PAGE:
It is almost three years now since Fifa awarded the 2018 and 2022 World Cups to Russia and Qatar respectively.
In that time, world football's governing body has had to withstand numerous allegations of corruption surrounding the joint vote that decided the hosts of both tournaments.
To add to the discontent, there has also been a purge of Fifa's executive committee, with eight members either suspended or forced to resign following claims of misconduct.
Fifa president Sepp Blatter, in England for the Football Association's 150th anniversary gala dinner on Saturday, will tell you that his beleaguered organisation is moving in the right direction.
Or, to borrow one of his favourite analogies, he is steering the ship towards calmer seas.
But, in many ways, the waters ahead look even choppier.
By choosing Russia and Qatar to follow next year's World Cup in Brazil, Fifa has guaranteed itself another decade of problems and negative headlines.
Fifa sources will tell you privately that for all the bad publicity around the 2022 World Cup in Qatar, there are far more concerns within the governing body about the tournament in Brazil.
Never mind the street protests and social unrest, which are almost certain to be an issue next year, there are still question marks over transport, organisation and infrastructure in the South American country.
Former England coach Fabio Capello, now in charge of the Russia national team, told reporters recently that he was worried about Brazil's creaking transport system and the demands of playing games in different parts of such a vast country, where temperatures and conditions vary greatly.
That is not to say that Qatar is without its own problems.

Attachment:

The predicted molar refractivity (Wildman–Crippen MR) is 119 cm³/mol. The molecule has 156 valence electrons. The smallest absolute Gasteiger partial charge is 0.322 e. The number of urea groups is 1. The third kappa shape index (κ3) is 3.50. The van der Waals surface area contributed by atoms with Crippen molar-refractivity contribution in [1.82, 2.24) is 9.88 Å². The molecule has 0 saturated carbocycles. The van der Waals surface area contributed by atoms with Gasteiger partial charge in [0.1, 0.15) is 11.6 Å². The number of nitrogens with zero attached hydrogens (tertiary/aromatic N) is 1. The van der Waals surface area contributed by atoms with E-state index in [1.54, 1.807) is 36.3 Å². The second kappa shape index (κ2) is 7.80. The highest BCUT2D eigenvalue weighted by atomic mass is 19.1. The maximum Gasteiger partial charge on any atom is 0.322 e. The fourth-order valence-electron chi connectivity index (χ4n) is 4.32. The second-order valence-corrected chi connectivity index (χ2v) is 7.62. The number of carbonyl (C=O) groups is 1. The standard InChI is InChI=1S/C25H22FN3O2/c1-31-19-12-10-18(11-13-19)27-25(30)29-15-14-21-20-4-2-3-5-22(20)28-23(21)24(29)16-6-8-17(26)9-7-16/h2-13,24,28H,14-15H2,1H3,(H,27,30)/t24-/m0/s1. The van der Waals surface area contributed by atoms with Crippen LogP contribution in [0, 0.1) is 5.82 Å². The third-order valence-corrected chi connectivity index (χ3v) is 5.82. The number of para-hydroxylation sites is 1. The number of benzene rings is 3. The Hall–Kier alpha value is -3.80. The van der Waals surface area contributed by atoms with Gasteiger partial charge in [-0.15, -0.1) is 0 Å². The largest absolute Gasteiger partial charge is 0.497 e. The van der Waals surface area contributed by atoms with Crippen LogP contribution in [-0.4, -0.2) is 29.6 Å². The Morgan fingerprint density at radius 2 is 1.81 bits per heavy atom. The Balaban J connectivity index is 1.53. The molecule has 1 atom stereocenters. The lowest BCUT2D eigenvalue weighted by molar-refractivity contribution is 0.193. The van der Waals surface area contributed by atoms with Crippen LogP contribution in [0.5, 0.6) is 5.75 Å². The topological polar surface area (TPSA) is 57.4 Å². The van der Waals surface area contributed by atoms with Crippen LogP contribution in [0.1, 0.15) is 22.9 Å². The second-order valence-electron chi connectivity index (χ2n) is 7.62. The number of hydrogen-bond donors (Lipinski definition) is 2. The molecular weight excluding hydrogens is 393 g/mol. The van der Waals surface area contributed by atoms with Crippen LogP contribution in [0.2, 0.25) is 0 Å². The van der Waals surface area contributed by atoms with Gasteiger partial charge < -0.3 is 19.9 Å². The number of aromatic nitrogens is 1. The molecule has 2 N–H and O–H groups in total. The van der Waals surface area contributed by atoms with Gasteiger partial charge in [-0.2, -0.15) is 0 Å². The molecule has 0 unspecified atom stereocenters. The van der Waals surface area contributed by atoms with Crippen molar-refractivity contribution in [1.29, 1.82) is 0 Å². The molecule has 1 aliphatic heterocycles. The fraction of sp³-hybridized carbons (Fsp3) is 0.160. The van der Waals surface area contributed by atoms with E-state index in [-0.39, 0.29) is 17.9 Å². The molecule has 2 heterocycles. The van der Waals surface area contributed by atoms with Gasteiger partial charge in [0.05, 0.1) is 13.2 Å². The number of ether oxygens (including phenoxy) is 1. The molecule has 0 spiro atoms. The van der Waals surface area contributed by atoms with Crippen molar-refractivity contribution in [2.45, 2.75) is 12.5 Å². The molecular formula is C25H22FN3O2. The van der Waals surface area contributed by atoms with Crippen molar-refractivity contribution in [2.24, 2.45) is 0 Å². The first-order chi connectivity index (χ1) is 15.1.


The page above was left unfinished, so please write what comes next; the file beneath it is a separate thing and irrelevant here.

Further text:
Fifa may have parked any decision on moving the 2022 World Cup from the stifling heat of a Qatari summer to the cooler temperatures of spring or winter, but the Gulf state's treatment of migrant workers following a Guardian investigation alleging slave labour is still to be addressed.
No doubt that topic will be on the agenda next month, when Blatter heads a Fifa delegation that will meet Qatar's new ruler, Sheikh Tamim bin Hamad al-Thani.
As for Russia, it has received relatively little attention so far.
All that has changed after Yaya Toure raised the possibility of a boycott of the 2018 World Cup after claiming he was racially abused during Manchester City's Champions League game against CSKA Moscow this week.
While such incidents are sadly not new, it is the first time this issue has been so prominently linked to the World Cup.
The 2014 Winter Olympics in Sochi are already facing the prospect of widespread protests aimed at Russia's new anti-gay legislation.
But racism and attitudes towards homosexuality in Russia are just two examples of a deeper concern in the west about Vladimir Putin's government.
Once the Sochi Games are out the way, Russia will find itself under even greater international scrutiny in the run-up to the 2018 World Cup.
As emerging economies like China and Brazil become more and more powerful, so sports bodies have been trying to use their premium events to break into new territories and markets.
Brazil, Russia and Qatar reflect that ambitious shift. But, by choosing these countries as hosts for the World Cup, Fifa has ensured it will be fighting major battles on three fronts.